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DNA as an Engineering Material: From Assembly to Computation on Silicon

Published online by Cambridge University Press:  15 July 2011

Hayri E. Akin
Affiliation:
Department of Electrical Engineering, University of California Riverside, Riverside, CA 92521, USA
Jiebin Zhong
Affiliation:
Department of Mechanical Engineering, University of California Riverside, Riverside, CA 92521, USA
Miroslav Penchev
Affiliation:
Department of Electrical Engineering, University of California Riverside, Riverside, CA 92521, USA
Cengiz S. Ozkan
Affiliation:
Department of Mechanical Engineering, University of California Riverside, Riverside, CA 92521, USA
Mihrimah Ozkan
Affiliation:
Department of Electrical Engineering, University of California Riverside, Riverside, CA 92521, USA
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Abstract

DNA possesses inherent recognition and self-assembly capabilities, making it attractive templates for constructing functional material structures as building blocks for nanoelectronics. Here we report the use of DNA towards the assembly and electronic functionality of nanoarchitectures based on conjugates of carbon nanotubes (CNTs), nanowires (NWs) and DNA computing on Si-CMOS platform. First, assembly of CNTs with DNA is demonstrated and electrical measurements of these nanoarchitectures demonstrate negative differential resistance in the presence of CNT/DNA interfaces, which indicates a biomimetic route to fabricating resonant tunneling diodes. End-to-end assembly of NWs is realized with designed DNA sequences and process is carried on silicon CMOS based microarray platform. Second, this microarray platform is adopted to perform DNA computing. To begin with, the information present in an image is encoded through the concentrations of various DNA strands via selective hybridization and decoded on microarray to recreate the original image. Lately, various satisfiability (SAT) problems, which has long served as a benchmark problem in DNA computing, are solved on this platform via DNA. The goal in a SAT Problem is to determine appropriate assignments of a set of Boolean variables with values of either “true” or “false” such that the output of the whole Boolean formula is true. Other than making 1st time silicon compatible DNA computing, our studies make us understand bio molecules, especially DNA has various advantages for future hybrid technologies.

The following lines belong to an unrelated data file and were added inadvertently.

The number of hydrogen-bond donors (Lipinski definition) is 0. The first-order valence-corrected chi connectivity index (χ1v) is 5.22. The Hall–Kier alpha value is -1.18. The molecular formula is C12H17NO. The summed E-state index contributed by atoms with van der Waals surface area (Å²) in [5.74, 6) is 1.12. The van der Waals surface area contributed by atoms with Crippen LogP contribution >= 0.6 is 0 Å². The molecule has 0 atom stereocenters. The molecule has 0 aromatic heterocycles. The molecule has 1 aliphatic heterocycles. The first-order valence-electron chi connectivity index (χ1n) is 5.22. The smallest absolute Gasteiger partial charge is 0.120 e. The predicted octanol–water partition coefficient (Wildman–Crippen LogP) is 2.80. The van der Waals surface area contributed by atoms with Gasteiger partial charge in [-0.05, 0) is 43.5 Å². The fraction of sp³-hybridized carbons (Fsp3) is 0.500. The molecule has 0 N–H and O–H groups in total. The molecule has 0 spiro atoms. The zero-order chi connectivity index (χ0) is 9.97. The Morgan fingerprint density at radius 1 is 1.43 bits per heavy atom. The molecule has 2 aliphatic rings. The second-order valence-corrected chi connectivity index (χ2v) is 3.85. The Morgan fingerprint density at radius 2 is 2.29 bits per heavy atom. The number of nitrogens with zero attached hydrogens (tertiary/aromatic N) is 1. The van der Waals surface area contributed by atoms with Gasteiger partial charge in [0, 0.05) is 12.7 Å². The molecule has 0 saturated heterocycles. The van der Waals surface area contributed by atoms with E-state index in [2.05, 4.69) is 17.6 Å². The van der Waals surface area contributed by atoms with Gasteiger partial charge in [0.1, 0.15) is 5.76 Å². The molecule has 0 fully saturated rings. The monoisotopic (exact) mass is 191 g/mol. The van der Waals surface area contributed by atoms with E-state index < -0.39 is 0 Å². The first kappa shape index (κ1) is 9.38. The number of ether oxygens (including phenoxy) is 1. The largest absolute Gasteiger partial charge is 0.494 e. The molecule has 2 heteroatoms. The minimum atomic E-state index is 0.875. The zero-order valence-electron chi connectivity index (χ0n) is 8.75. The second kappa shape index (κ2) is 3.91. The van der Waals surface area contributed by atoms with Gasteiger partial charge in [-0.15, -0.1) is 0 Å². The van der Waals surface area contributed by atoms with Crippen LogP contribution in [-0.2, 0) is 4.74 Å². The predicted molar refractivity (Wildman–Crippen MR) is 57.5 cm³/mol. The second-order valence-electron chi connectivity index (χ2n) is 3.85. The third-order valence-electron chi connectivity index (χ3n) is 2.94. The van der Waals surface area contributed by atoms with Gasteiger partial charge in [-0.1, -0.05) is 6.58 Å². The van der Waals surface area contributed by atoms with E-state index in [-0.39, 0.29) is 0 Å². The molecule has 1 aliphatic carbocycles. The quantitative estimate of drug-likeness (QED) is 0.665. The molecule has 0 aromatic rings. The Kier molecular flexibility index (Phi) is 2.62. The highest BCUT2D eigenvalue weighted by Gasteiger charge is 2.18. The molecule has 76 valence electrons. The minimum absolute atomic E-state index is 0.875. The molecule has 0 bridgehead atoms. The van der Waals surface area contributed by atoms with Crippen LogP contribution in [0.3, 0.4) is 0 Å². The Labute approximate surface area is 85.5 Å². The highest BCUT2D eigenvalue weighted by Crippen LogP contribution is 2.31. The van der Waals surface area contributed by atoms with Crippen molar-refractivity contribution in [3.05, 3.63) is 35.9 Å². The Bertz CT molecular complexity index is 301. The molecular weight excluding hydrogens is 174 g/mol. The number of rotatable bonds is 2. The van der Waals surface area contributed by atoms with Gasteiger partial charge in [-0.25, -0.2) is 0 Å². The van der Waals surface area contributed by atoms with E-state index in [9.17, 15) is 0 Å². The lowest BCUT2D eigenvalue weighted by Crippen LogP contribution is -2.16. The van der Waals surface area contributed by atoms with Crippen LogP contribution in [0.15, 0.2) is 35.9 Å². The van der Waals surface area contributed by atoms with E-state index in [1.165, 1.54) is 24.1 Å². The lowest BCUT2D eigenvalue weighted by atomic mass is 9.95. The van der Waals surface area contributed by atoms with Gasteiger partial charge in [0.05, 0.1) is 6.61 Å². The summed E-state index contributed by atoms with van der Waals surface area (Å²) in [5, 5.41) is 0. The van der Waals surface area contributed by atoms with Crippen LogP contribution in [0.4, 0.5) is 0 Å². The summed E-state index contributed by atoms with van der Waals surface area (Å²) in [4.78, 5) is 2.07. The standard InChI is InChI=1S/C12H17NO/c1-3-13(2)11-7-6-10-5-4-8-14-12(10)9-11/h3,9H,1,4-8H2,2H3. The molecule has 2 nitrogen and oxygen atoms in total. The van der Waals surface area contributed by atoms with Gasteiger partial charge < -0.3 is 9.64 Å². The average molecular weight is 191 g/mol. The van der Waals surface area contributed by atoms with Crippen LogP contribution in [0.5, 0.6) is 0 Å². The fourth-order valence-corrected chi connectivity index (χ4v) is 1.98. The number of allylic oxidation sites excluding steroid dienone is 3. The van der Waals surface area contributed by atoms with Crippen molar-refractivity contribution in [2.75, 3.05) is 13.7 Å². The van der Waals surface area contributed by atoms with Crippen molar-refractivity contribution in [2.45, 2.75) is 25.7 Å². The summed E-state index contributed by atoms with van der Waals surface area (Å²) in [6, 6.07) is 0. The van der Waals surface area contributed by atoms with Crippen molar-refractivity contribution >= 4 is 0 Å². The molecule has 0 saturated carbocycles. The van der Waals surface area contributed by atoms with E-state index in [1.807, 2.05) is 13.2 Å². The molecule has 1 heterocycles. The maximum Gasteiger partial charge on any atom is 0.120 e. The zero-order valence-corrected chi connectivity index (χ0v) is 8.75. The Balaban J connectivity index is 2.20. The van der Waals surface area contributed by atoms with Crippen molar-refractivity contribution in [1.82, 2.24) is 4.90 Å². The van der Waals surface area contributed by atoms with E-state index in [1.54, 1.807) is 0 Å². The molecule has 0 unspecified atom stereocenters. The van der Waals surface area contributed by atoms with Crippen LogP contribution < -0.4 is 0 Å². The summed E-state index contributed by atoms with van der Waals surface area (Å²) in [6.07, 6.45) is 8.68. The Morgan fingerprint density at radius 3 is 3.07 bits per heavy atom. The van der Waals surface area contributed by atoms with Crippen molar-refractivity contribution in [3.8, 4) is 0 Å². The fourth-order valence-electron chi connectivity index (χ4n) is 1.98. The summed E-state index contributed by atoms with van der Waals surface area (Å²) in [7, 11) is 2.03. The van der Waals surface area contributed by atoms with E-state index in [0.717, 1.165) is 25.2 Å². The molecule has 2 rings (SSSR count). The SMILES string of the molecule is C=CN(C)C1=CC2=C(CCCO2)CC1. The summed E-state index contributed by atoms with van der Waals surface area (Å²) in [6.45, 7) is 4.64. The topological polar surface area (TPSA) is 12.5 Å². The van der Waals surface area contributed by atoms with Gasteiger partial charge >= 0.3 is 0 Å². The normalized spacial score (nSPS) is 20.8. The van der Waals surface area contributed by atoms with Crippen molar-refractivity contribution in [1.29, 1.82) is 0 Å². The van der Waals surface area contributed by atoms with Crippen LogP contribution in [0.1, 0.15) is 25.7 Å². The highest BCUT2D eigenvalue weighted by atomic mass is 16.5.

Type
Research Article
Copyright
Copyright © Materials Research Society 2011

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